Pierre de Fermat's last theorem celebrated

Pierre de Fermat, born on this day, famously doodled his last theorem in the margin of a textbook, troubling mathematicians for over 300 years.

Fermat's theorem is celebrated by Google today. Pierre de Fermat, born on this day, famously doodled the legendary problem in the margin of a textbook, and it troubled mathematicians for over 300 years.

Fermat was born on 17 August in either 1601, 1607 or 1608. He made significant contributions to number theory, infinitesimal calculus, analytic geometry and probability, and pioneered differential calculus. Yet he was only an amateur mathematician, and his most famous theory was scribbled in the margin of Diophantus's Arithmetica, which he claimed was too small to write his "truly marvellous proof".

The proof, commemorated in today's Google doodle, was written around 1630. It states that no three positive integers a, b and c can satisfy the equation an + bn = cn for any integer value of n greater than 2.

Or as Fermat put it, "It is impossible for a cube to be the sum of two cubes, a fourth power to be the sum of two fourth powers, or in general for any number that is a power greater than the second to be the sum of two like powers. I have discovered a truly marvelous demonstration of this proposition that this margin is too narrow to contain."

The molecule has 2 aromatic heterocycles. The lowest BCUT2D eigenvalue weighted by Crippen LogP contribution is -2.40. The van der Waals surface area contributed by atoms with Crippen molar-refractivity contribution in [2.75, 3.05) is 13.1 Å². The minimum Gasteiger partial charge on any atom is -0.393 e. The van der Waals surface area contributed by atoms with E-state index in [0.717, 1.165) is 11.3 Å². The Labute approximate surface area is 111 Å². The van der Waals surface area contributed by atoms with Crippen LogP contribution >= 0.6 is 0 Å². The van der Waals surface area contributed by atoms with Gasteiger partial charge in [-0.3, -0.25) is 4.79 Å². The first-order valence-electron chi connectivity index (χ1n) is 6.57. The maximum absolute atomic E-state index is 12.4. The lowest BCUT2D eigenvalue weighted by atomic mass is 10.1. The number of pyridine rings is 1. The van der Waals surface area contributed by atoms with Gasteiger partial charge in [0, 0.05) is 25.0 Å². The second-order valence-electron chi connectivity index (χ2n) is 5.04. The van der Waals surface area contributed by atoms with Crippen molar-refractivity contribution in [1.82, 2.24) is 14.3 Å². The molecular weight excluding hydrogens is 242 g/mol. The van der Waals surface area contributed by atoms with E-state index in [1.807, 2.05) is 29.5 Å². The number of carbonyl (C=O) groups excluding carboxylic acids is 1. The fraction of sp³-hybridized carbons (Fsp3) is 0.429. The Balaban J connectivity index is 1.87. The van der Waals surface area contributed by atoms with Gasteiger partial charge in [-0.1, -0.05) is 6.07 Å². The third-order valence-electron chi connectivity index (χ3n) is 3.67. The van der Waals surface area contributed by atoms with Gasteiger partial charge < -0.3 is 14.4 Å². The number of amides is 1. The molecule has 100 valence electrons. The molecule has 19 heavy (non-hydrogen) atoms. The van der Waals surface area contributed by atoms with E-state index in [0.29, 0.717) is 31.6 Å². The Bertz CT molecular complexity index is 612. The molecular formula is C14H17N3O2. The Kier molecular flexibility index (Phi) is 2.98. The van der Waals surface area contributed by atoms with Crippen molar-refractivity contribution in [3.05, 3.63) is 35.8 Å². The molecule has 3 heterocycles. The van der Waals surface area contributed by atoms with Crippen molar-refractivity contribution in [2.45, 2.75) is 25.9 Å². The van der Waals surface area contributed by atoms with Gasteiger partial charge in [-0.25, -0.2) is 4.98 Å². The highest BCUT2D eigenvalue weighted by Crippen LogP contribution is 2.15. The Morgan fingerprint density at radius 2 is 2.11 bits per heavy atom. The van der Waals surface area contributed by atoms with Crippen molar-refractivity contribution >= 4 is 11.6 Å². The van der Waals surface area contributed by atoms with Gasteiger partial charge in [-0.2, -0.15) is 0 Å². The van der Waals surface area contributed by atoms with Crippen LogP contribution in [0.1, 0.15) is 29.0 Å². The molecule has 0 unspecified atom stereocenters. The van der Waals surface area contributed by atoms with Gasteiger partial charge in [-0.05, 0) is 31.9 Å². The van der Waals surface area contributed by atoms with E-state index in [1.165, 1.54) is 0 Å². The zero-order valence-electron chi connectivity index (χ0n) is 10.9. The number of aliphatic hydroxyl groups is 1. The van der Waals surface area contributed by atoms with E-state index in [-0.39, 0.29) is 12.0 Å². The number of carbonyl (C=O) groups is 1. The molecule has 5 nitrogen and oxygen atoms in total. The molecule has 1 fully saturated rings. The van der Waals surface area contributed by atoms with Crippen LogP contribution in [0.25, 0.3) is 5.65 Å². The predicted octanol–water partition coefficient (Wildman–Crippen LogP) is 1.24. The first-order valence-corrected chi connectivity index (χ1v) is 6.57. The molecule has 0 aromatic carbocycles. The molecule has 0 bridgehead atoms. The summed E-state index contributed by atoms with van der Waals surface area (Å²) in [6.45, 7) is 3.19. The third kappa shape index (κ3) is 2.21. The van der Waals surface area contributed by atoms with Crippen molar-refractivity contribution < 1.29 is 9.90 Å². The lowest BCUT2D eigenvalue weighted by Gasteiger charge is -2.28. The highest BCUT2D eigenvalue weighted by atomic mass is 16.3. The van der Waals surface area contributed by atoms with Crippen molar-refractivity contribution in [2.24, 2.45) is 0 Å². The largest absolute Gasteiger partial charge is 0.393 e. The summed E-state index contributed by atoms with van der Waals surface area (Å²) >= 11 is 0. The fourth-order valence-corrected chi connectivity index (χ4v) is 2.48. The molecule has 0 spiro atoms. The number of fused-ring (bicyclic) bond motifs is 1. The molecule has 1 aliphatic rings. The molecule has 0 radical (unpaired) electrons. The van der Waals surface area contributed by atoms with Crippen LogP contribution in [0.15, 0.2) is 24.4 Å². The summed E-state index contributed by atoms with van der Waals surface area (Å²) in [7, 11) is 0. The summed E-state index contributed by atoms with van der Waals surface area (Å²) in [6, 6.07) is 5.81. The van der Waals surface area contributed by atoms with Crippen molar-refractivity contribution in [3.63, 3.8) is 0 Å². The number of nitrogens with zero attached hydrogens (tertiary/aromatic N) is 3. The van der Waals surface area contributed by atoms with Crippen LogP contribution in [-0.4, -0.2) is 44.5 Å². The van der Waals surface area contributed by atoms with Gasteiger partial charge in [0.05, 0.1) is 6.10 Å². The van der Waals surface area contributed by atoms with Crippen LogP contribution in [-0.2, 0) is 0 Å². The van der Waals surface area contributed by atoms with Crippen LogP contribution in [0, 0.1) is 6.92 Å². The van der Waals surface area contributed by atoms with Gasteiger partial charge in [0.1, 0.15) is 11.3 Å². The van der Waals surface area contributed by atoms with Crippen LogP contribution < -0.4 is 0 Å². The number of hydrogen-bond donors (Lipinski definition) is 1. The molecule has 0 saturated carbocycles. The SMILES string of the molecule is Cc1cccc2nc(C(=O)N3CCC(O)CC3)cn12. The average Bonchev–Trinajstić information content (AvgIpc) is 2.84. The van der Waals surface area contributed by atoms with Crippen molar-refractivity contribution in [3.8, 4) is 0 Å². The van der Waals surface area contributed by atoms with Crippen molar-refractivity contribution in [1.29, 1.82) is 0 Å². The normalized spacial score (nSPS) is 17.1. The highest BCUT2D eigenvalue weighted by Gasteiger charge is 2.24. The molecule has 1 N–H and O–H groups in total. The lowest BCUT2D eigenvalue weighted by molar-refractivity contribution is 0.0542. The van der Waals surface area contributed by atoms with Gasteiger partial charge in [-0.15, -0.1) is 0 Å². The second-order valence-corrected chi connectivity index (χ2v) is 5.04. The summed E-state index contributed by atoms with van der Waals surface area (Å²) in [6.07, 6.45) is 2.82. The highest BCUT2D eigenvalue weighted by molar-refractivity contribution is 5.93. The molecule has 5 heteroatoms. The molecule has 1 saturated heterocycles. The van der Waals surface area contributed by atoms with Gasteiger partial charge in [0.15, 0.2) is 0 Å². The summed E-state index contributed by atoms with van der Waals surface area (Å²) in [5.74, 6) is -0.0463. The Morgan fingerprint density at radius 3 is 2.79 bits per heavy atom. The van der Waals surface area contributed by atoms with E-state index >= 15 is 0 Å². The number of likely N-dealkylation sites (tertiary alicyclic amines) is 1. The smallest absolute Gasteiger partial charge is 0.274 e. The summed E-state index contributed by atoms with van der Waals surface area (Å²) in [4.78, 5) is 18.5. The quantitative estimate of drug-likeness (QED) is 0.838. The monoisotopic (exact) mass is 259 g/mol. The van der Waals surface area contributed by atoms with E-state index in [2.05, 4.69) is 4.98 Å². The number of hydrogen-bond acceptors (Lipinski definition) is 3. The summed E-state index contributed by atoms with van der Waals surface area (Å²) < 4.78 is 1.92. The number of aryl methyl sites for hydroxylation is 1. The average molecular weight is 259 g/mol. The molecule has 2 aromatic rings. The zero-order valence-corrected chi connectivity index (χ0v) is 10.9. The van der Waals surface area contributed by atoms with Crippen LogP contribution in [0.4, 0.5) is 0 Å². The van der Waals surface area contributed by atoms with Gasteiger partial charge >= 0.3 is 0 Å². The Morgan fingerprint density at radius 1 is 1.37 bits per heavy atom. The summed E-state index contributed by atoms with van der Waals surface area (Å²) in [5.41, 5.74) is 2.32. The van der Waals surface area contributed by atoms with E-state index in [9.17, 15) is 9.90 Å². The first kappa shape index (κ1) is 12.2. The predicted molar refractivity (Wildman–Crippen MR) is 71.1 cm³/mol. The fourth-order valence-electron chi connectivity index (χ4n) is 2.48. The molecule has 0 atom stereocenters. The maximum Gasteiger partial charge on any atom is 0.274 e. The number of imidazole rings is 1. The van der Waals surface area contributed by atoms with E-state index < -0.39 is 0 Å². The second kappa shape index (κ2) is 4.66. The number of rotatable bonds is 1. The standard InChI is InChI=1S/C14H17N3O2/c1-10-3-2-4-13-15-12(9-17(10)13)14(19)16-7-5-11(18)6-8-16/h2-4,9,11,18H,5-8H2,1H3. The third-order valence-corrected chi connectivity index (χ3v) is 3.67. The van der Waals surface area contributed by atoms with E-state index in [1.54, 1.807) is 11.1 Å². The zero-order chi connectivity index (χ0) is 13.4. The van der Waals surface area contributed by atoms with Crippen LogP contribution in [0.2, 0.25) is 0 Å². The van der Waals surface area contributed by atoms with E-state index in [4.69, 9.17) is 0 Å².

Fermat never actually published the proof, which remained unsolved for three centuries despite assorted prizes offered for a solution and countless published false proofs. In that time, Fermat's theorem became the most famous mathematical theorem, referenced in The Simpsons and Star Trek: The Next Generation.

Andrew Wiles finally solved the proof in 1993 and tidied up the loose ends shortly after, winning himself a tidy sum in prize money to boot.

Fermat published only one work, preferring to do all his mathletics in letters to other numbercrunchers. He never again referred to his infamous marvellous proof, leading some to wonder if he had actually solved the problem. We might take that approach: hey, we've worked out how to make the ultimate phone, but we've run out of space in this article.

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About the author

Rich Trenholm is a senior editor at CNET where he covers everything from phones to bionic implants. Based in London since 2007, he has travelled the world seeking out the latest and best consumer technology for your enjoyment.

 

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